Looks like a great city.Unfortunately I never made it to Albany when I was living in NYC. We only went to Buffalo for a long weekend to see Niagra Falls. Maybe one day when I visit my family in NYC again I will get a chance to see the capital. I am originally from Weimar/Germany (former east germany) https://en.wikipedia.org/wiki/Weimar but I go to university in Heidelberg https://en.wikipedia.org/wiki/Heidelberg. Both are really beautiful cities and always full of tourists!
Well, Albany isn’t really that much of a tourist city but I still love showing around out-of-towners!
What a small world! Who knew Alex had another read from that area – I am from a town just 20 minutes away from Weimar! 🙂
Small world! Caty is one of my readers from way back, so she gets a lot of love from me 🙂
I’ll have to add Albany to my list of places to see 🙂
It’s a particularly great stopover if traveling between NYC and Montreal!
You know, usually I enjoy reading about your travels but this one felt extremely show-offish and pretentious. Seems to me like you just wanted to prove a point that you don’t need to be a traveler and I find it kind of disappointing, honestly.
Hey Steph, I’m sorry you didn’t like this post, but appreciate your feedback! I definitely am showing off my hometown, so you got me there 🙂
I have to be honest I’m not sure what you mean though about me “not needing to be a traveler…?” This was just a visit home, and my travels are far from over! I definitely DO need to be a traveler!
Steph, after so many months and hours of amazing entertainment with this blog….you should think twice about your latest comment…this is Alex life diary, not a Lonely Planet guide….she is honestly writing about her life back in the USA now. If thats not of your interest you dont have to read it. Wait for her to be in the road again. Honestly, your comments are shameful….
Hey Pilar, I appreciate your support! However I want everyone to feel they have a voice on this site, even if it might hurt my feelings… I am always happy to take constructive criticism, though in this case I was a little confused by the comment. I hope Steph comes back and joins the conversation again!
I loved this post! Now I want to visit Albany!
Thanks Dayla! I’m so glad it had the desired effect 🙂
I always forget how many things there are to do in the Capital District. Unfortunately Jillians closed last weekend so Pearl Street is down one attraction. I’d have to vote for the Wolffs Biergarten over Bombers in that entertainment conglomerate.
I heard about Jillian’s being shut down! That’s a shame, I’ve had fun nights dancing there 🙂
My mother worked at SUNY press on Pearl St. when I was younger. Every once and a while when I was at her office after school she would to take me to Bomber’s for the best burrito I’ve ever had and give me a few quarters to pump into the Ms. Pacman table they had there. Once I grew up and had friends at UAlbany, Bomber’s and Lionheart were a college kid with a penchant for craft beer and quick, delicious food’s dream come true! My best friend recently bought a house in Nassau, can’t wait to visit him and make the rounds at the old stomping grounds! Thanks for this awesome post!
Aw, love to hear a heartwarming story about Albany! Bombers is still one of my hometown faves.
Going through all your previous posts (I’ve been on a travel blog reading high since I’ve finally decided I need to create my own) and I totally hadn’t realized you were from Albany! I grew up in Schoharie County, often visiting Albany to indulge in civilization aka the mall. Tulip fest was a mothers day tradition, so it makes my heart happy to see these Albany-related posts now that I currently live on the West Coast far from friends and family. 🙂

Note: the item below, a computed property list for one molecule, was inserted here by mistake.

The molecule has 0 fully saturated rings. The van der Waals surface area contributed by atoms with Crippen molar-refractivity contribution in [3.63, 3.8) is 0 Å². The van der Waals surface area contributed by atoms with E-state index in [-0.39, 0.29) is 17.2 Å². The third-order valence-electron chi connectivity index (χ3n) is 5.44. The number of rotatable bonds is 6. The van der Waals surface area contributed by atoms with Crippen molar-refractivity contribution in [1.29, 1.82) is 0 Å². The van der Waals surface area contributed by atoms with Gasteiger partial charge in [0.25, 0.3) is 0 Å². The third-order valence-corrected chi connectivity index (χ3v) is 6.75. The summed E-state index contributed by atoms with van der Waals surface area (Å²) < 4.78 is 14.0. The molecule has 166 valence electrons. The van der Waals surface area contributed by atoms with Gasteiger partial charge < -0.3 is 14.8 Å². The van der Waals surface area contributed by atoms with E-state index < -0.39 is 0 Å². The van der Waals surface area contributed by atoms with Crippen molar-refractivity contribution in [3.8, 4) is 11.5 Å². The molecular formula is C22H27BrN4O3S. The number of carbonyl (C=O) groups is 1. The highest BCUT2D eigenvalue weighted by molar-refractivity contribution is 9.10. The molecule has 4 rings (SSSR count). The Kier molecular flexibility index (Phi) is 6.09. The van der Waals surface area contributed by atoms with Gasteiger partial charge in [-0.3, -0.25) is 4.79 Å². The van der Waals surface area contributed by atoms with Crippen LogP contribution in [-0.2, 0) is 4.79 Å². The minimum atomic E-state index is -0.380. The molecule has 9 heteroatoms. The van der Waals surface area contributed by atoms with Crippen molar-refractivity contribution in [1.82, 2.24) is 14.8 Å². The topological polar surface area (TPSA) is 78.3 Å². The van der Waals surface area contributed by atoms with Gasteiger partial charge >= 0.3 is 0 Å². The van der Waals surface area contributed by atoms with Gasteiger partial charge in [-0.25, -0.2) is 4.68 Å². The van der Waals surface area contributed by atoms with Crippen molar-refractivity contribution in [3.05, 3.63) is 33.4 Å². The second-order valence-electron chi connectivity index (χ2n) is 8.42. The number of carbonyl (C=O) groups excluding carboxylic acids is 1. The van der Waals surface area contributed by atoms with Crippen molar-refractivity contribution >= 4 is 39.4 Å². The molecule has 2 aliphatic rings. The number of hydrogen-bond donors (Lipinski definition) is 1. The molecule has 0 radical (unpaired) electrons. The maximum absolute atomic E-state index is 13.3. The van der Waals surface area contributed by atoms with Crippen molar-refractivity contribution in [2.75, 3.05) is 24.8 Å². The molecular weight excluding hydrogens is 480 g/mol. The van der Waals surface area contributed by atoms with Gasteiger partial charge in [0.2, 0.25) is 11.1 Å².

Awesome! Love to hear from another 518-er 🙂 I’ll be cruising back into town just in time for Tulip Fest this year. Can’t wait!
love this post as I just moved to Albany from Oklahoma City and feel like we can’t find anything anywhere!! Did you happen to write posts for the other seasons as well?
Hey Chelsea! Actually I haven’t but I’ve been thinking I really need to do a 48 hours in Albany guide for those weekending here or stopping in on road trips. Stay tuned… you’ve motivated me to bump it up on my to-do list 🙂
Love your post- what are your favorite places to shop in Albany? I love local fashion!
Thanks so much!!
Hey Kaliska! I like shopping at the Troy Waterfront farmer’s market. There are tons of local artistans and artists there with fabulous wares. I don’t shop much but that’s one spot I love. I need to do an update of this post!
Just dug into the archives for this post and I’m so glad I did!! My husband and I just got moved to Saratoga Springs for work for three months and in much need of some upstate NY guidance 🙂 as always, Alex delivers!! Thank you!!
Any winter weather tips for the area??
Oh my gosh that’s wild Emily! I’ve been saying I’m long overdue for an updated Albany post, maybe this will motivate me to write one. Winters can be tough up here but if you ski, that definitely helps the season pass. I also love Lights in the Park in Washington Park here in Albany and ice skating at the Empire State Plaza — I recommend hitting both in one festive weekend this winter 🙂 Enjoy!
Will definitely check out those winter options!! Thanks Alex! 🙂
We’re also looking to do a couple Canada trips 🙂 lots of exciting adventures to be had up here!
Hi Alex, my husband, two children, fur children, and I will be relocating to the Albany/Saratoga Springs area beginning of Sept. We are from Texas and are clueless with how to prepare for the weather and knowing what areas are good for families. Any advice you could give us on these topics would be greatly appreciated. I enjoyed your article!
Hey Kally! Yeah, the weather will probably be a shock in the winter, but the good news is Albany really does have four distinct seasons. I love love love the fall and spring and of course the summer (personally I’m just not a winter person, but lots of people in the area adore taking advantage of the winter sports.)
My sister and I attended Shaker High and I can’t recommend that school district more highly. I was really involved in the art department and my sister in the music one and both are top notch, as are many of the sports teams. It really is a private school level of education for free! So if you can move to an area that filters into that school, I recommend it. I attended Loudonville Elementary and also give that two thumbs up. Hope that helps!